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A Monetary Disequilibrium Model for Turkey : Investigation of a Disinflationary Fiscal Rule and its Implications on Monetary Policy

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  • K. Azim Ozdemir

Abstract

In this paper we present a monetary disequilibrium model based on Khan and Knight’s framework, estimate it for the Turkish economy and run several simulation experiments. The simulation results show the importance of fiscal discipline to achieve the objectives such as to sustain the disinflation process and to reduce the high budget deficit in Turkey. In the long term perspective, however, we conclude that tight fiscal policies should be mixed with either monetary or debt management policy to avoid the excessive monetary contraction as the real demand for broad money increases with the disinflation process.

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Paper provided by Research and Monetary Policy Department, Central Bank of the Republic of Turkey in its series Working Papers with number 0507.

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Date of creation: 2005
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Handle: RePEc:tcb:wpaper:0507

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  1. Erdal Ozmen, 1998. "Is currency seigniorage exogenous for inflation tax in Turkey?," Applied Economics, Taylor & Francis Journals, Taylor & Francis Journals, vol. 30(4), pages 545-552.
  2. Blejer, Mario I & Leiderman, Leonardo, 1981. "A Monetary Approach to the Crawling-Peg System: Theory and Evidence," Journal of Political Economy, University of Chicago Press, University of Chicago Press, vol. 89(1), pages 132-51, February.
  3. Sundararajan, V., 1986. "Exchange rate versus credit policy : Analysis with a monetary model of trade and inflation in India," Journal of Development Economics, Elsevier, vol. 20(1), pages 75-105.
  4. Mohsin S. Khan & Malcolm D. Knight, 1981. "Stabilization Programs in Developing Countries: A Formal Framework (Programmes de stabilisation dans les pays en développement: cadre formel) (Programas de estabilización en los países en des," IMF Staff Papers, Palgrave Macmillan, vol. 28(1), pages 1-53, March.
  5. Ozatay, Fatih, 2000. "A quarterly macroeconometric model for a highly inflationary and indebted country: Turkey," Economic Modelling, Elsevier, vol. 17(1), pages 1-11, January.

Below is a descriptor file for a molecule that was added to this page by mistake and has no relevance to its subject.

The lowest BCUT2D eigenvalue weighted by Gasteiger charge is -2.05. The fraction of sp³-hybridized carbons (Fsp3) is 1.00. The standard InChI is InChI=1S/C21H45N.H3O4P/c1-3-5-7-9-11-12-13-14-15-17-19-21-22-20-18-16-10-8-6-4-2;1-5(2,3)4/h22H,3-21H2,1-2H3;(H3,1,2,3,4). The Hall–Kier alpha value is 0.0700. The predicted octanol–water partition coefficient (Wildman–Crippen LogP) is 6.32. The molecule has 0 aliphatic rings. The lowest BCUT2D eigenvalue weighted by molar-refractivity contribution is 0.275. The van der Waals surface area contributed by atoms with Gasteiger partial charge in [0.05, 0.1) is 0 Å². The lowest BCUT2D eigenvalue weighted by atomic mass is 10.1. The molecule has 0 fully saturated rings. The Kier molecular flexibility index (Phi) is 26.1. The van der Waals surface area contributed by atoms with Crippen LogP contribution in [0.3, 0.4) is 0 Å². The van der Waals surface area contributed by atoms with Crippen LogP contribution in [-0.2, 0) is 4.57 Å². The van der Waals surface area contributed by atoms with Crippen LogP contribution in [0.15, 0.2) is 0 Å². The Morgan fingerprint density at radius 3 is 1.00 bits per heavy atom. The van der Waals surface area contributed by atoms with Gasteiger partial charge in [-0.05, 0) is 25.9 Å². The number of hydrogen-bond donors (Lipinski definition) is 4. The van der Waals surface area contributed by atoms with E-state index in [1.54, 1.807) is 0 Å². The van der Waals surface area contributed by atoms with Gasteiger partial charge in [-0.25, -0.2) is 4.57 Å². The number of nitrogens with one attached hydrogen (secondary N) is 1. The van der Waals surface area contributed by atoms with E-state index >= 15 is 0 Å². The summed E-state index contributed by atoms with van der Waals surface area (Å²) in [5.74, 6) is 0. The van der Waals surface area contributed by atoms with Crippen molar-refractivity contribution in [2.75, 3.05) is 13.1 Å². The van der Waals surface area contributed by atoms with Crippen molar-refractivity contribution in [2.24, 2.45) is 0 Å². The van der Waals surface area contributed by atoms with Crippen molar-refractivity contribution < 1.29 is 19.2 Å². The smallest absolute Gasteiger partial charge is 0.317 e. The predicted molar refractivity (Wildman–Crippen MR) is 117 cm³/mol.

6. Pierre-Richard Agénor, 1990. "Stabilization Policies in Developing Countries with a Parallel Market for Foreign Exchange," IMF Working Papers 90/16, International Monetary Fund.
  7. Sassanpour, Cyrus & Sheen, Jeffrey, 1984. "An empirical analysis of the effect of monetary disequilibria in open economies," Journal of Monetary Economics, Elsevier, Elsevier, vol. 13(1), pages 127-163, January.
  8. Metin, Kivilcim, 1998. "The Relationship between Inflation and the Budget Deficit in Turkey," Journal of Business & Economic Statistics, American Statistical Association, American Statistical Association, vol. 16(4), pages 412-22, October.
  9. Leslie Lipschitz, 1984. "Domestic Credit and Exchange Rates in Developing Countries: Some Policy Experiments with Korean Data (Crédit intérieur et taux de change dans les pays en développement: quelques expérience," IMF Staff Papers, Palgrave Macmillan, vol. 31(4), pages 595-635, December.
  10. Ozatay, Fatih, 1997. "Sustainability of fiscal deficits, monetary policy, and inflation stabilization: The case of Turkey," Journal of Policy Modeling, Elsevier, Elsevier, vol. 19(6), pages 661-681, December.
  11. Ayca Tekin-Koru & Erdal Ozmen, 2003. "Budget deficits, money growth and inflation: the Turkish evidence," Applied Economics, Taylor & Francis Journals, Taylor & Francis Journals, vol. 35(5), pages 591-596.
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Cited by:
  1. Levent Korap, 2006. "An Analysis of Central Bank Interventions on Forex Market For The Post-Crisis Period," Working Papers, Turkish Economic Association 2006/4, Turkish Economic Association.
  2. Günçavdi, Öner & Küçük, Ali Erhan, 2013. "Investment expenditure and capital accumulation in an inflationary environment: The case of Turkey," Journal of Policy Modeling, Elsevier, Elsevier, vol. 35(4), pages 554-571.
  3. Durmus Ozdemir & Mustafa Kemal Gündoğdu, 2012. "Structural Macro econometric Model of Turkey; Impact of Structural Characteristics on Macroeconomic Indicators," EcoMod2012 3886, EcoMod.

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